WSUM’s Weekly Adds: 5/8

Every Tuesday at WSUM, our Music Director, Izzi, chooses her favorite new releases to add to our music library. Here are this week’s favorites, presented to you by WSUM’s Music Journalism Club.


Hala, Red Herring

HIGHLIGHT TRACKS: “Turn Out Right,” “Making Me Nervous,” “Why Do You Want Anything To Do With Me?”

GENRE: Indie rock, pop

RIYL: Rex Orange County, Grapetooth, Her’s

I have been a fan of Hala since I heard his infectious bop “Sorry” in the summer of 2018. The musical moniker of 22-year old Ian Ruhala, Hala delivers this same energy on his debut album Red Herring. Making upbeat songs with simple lyrics is what Hala does best. Tracks like “Turn Out Right,” which channels the sound of his previous releases, are where he truly delivers. This is a feel good album; persistent keys and nearly spoken vocals on “Nobody-Body Knows” channel Rex Orange County’s light bedroom pop feel. Hala’s lyrics are easy and uncomplicated, and what he might lack in cleverness he more than makes up for in percussive and vocal grooves. — Zoey Knox


Dead Ghosts, Automatic Charger 

HIGHLIGHT TRACKS: “Drugstore Supplies,” “Holdin’ Me Down,” “Blackout,” “Turn it Around”

GENRE: Garage rock, psychedelic rock, country rock 

RIYL: Ty Segall, Oh Sees, Moon Duo, Meat Puppets 

With their fourth full-length, Vancouver’s Dead Ghosts return just in time with the changing of the seasons to deliver some vivacious, warm-blooded garage and psych rock. Songs such as “Drugstore Supplies” waste no time in delivering their balmy and energetic energy with both  reverb soaked vocals and instrumentation. “Holdin’ Me Down” is one of the jangliest tracks on the album containing a 60’s fueled edge that I can only liken to The Byrds. Directly after this track is “Blackout,” a track propelled by its dense wall of guitars and bouncy main riff. While there are little hints of country early on in the album, towards the later half of the record the songs become much more twangy and rustic with songs such as “Turn it Around” featuring some prominent uses of the classic steel guitar country sound. Overall, Automatic Charger is a well put together album that should be of interest to any modern garage rock fan. — M. Jarosinski


Cléa Vincent, Tropi-Cléa 2

HIGHLIGHT TRACKS: “Tropique Ouverture,” “Sans Dec,” “Bahia”

GENRE: Jazz, funk, disco, bossa nova

RIYL: Jorge Ben, Vulfpeck

Cléa Vincent is cool. Her vocals are soft, it seems like she is whispering in your ear. The French singer created a beautifully crafted EP full of dance, life, and relaxation. What I like most is how each track feels effortless. With bossa nova influences, Vincent constructs songs like “Bahia” to make you feel like it is summer time. When I was listening to all the music I was sent, this track stuck out to me. I rarely get French music sent to me, and when I do I often don’t like it. But this EP changed that for me, I fell in love with her voice, the chord progressions, and the production. If you want an escape I recommend listening to Tropi-Cléa 2 on repeat.  — Izzi Bavis


Chicano Batman, Invisible People

HIGHLIGHT TRACKS: “Color my life,” “Manuel’s Story,” I Know It”

GENRE: Garage Rock, Indie Rock, Psych-Funk

RIYL: Parcels, The Voidz, Tame Impala

With Spring in full bloom, it’s no surprise that Chicano Batman’s latest album brings about the sunny vibes just right for getting out of that quarantine slump. The LA group’s latest album combines upbeat funk stylings with spacy synths and in your face garage production to create a shining indie rock gem. The album kicks off with the instantly catchy “Color my life” whose choppy guitars rest atop sporadic bass hits and blocky drums. Singer Bardo Martinez’s dry tenor floats above the musical pavement with an instantly gratifying sense of whimsy and curiosity. “I Know It” continues this formula in the form of a love song about getting back together with one’s ex. Later on, “Manuel’s Story” takes a tonal shift with a rather detailed account of how Martinez’s uncle escaped being killed by the cartel. While lyrically very serious, you still can’t help but move along to the driving beat. Everything about this album makes you want to dance out in the sun. I challenge anyone who listens to Invisible People not to move along to the grooves it brings! — Sean Horvath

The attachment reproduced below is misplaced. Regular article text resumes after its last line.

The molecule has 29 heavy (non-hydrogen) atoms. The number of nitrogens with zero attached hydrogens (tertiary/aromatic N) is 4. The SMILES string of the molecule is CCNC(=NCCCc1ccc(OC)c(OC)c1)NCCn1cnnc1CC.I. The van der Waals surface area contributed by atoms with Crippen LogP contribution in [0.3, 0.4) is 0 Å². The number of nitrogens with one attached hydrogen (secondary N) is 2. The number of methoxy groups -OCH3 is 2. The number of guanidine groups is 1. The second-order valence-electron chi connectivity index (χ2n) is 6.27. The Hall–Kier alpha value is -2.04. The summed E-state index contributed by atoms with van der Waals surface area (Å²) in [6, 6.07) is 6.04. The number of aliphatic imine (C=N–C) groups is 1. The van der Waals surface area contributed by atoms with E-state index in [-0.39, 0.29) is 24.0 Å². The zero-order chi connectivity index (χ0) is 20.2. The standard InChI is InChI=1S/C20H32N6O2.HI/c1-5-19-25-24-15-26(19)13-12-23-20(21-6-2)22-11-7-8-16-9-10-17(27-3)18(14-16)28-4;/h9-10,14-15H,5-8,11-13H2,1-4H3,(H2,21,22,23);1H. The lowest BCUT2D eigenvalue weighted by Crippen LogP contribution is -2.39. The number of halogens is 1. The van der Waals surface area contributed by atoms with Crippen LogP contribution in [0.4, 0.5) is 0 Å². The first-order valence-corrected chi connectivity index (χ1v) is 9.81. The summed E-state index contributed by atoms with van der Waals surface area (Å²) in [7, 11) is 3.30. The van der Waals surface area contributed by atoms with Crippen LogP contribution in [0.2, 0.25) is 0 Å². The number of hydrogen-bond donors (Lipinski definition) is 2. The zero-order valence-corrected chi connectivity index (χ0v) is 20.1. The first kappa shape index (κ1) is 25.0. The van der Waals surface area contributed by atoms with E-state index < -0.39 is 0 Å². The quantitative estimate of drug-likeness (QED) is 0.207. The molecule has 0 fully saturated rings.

Diet Cig, Do You Wonder About Me?

HIGHLIGHT TRACKS: “Flash Flood,” “Worth the Wait,” “Thriving”

GENRE: Indie rock, power pop

RIYL: Beach Bunny, Lala Lala, The Frights

The latest from indie rock duo Noah Bowman and Alex Luciano is a message of defiance: it’s full of their signature danceable, alt rock and punk influenced melodies while also being chock full of lyrics that sound like a dozen middle fingers to a dozen terrible exes. Take the opener “Thriving,” which begins the entire album with the Bowman crooning “Do you wonder about me?/Do you think that I’ve been losing sleep/Over what you did to me/[…]Did you think that you could bring me down?” If you’re looking for something that will not only make you feel empowered but will also make you have an impromptu dance party, look no further. — Shelby Len


Houses of Heaven, Silent Places

HIGHLIGHT TRACKS: “Dissolve the Floor,” “In Soft Confusion,” “Pathwork”

GENRE: Synth-wave, Industrial

RIYL: Nine Inch Nails, Boy Harsher, The Soft Moon

On their new album Silent Places, Houses of Heaven present a dark and bleak mix of synth wave and industrial sounds. Some of the percussion on songs like “Dissolve the Floor” sounds like something off a Tom Waits project, what with its clunking and banging. This percussion, alongside the omnipresent abrasive synth patches, makes for a rather evil sounding album. The vocals are rather low in the mix, adding to the cold and distant atmosphere the album is already projecting with its industrial sounds. If a factory could dance, it may sound something like this. — Ayden Schultz